Air Date

November 2, 2023

Featured Guests

Rachel Goslins
Executive Director and Chief Creative Officer, Milken Center for Advancing the American Dream

Alicia Wilson
Managing Director and Global Head of Philanthropy, North America, JPMorgan Chase

David Clunie
Principal - Head of Community Relations, Edward Jones

Thomas C. Lynch
Executive Chairman, NewDay USA


Shanique Streete
Executive Director, Programs


The state of economic mobility is evident by contrasting trends. On one end of the spectrum, there are more opportunities for individuals to accumulate wealth, such as through startups and investments. However, the COVID-19 pandemic exposed the difficulty of advancing economically for those in lower-income brackets; since then, income and wealth inequalities have expanded.

During the U.S. Chamber of Commerce Foundation’s 2023 Business Solves event, a panel of corporate citizen leaders — Rachel Goslins, executive director and chief creative officer at Milken Center for Advancing the American Dream, Alicia Wilson, managing director and global head of philanthropy of North America at JPMorgan Chase, David Clunie, principal and head of community relations at Edward Jones, and Rear Admiral Thomas C. Lynch, executive chairman at NewDay USA — discussed the state of economic mobility and programs that reinforce neighborhood stabilization.

Economic Mobility Can Be Bolstered Through Different Mediums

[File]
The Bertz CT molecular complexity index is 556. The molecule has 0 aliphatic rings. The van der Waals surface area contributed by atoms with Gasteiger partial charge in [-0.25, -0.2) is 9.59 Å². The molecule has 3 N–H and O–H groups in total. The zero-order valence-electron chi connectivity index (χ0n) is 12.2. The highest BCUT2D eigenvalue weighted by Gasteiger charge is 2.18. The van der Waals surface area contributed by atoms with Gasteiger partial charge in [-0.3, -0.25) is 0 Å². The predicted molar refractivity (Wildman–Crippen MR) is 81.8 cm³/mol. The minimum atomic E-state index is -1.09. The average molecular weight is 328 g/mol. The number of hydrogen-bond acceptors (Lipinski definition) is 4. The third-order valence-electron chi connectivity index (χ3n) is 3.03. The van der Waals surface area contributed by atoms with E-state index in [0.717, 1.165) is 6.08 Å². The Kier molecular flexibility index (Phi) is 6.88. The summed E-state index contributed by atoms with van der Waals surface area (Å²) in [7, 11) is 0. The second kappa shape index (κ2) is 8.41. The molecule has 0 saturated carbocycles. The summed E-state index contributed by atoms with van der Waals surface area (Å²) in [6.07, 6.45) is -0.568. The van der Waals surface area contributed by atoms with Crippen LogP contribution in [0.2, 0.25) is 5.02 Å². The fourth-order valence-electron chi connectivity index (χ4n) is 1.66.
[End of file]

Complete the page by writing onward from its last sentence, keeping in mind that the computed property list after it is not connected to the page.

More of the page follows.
At Edward Jones, economic mobility is addressed through forming partnerships and creating an ecosystem of support to build a more resilient and inclusive economy.

“We have been going to clients for years and going to communities … that have not had access to financial resources, [and] bringing those resources there [to] not only [improve] the lives of our clients but the community,” said Clunie.

The Milken Center for Advancing the American Dream promotes economic mobility differently: through the power of storytelling. Goslins mentions how the institution tells contextualized stories of individuals from diverse communities who have found pathways to success, while also encouraging visitors to share their own family stories.

“The four pillars of our center are health, access to capital, entrepreneurship and innovation, and education,” Goslins explained. “In each of those pillars, we strive to give people concrete tools and resources that they can use to build more concrete pathways for themselves, their families, and their communities.”

Organizations Are Partnering for a Positive Impact

When selecting organizations to partner with at JPMorgan Chase, Wilson looks for those with a track record of achieving tangible results in the community.

“We have great relationships because the program officers on my team actually sit within the community,” Wilson explained. “They're from those communities. They live in those communities. So their ability to understand a partner is very different from me sitting in my office in Washington, D.C. looking at glossies [or] beautiful websites.”

Lynch also expressed the importance of partnerships, both public and private, to address societal challenges like homelessness. 

“All of us need to see if there [are] partnerships we can form in our own little entity or people we're working with to make some things happen — and take a little chip here, a little chip here, and then eventually, solve some major problems,” Lynch said.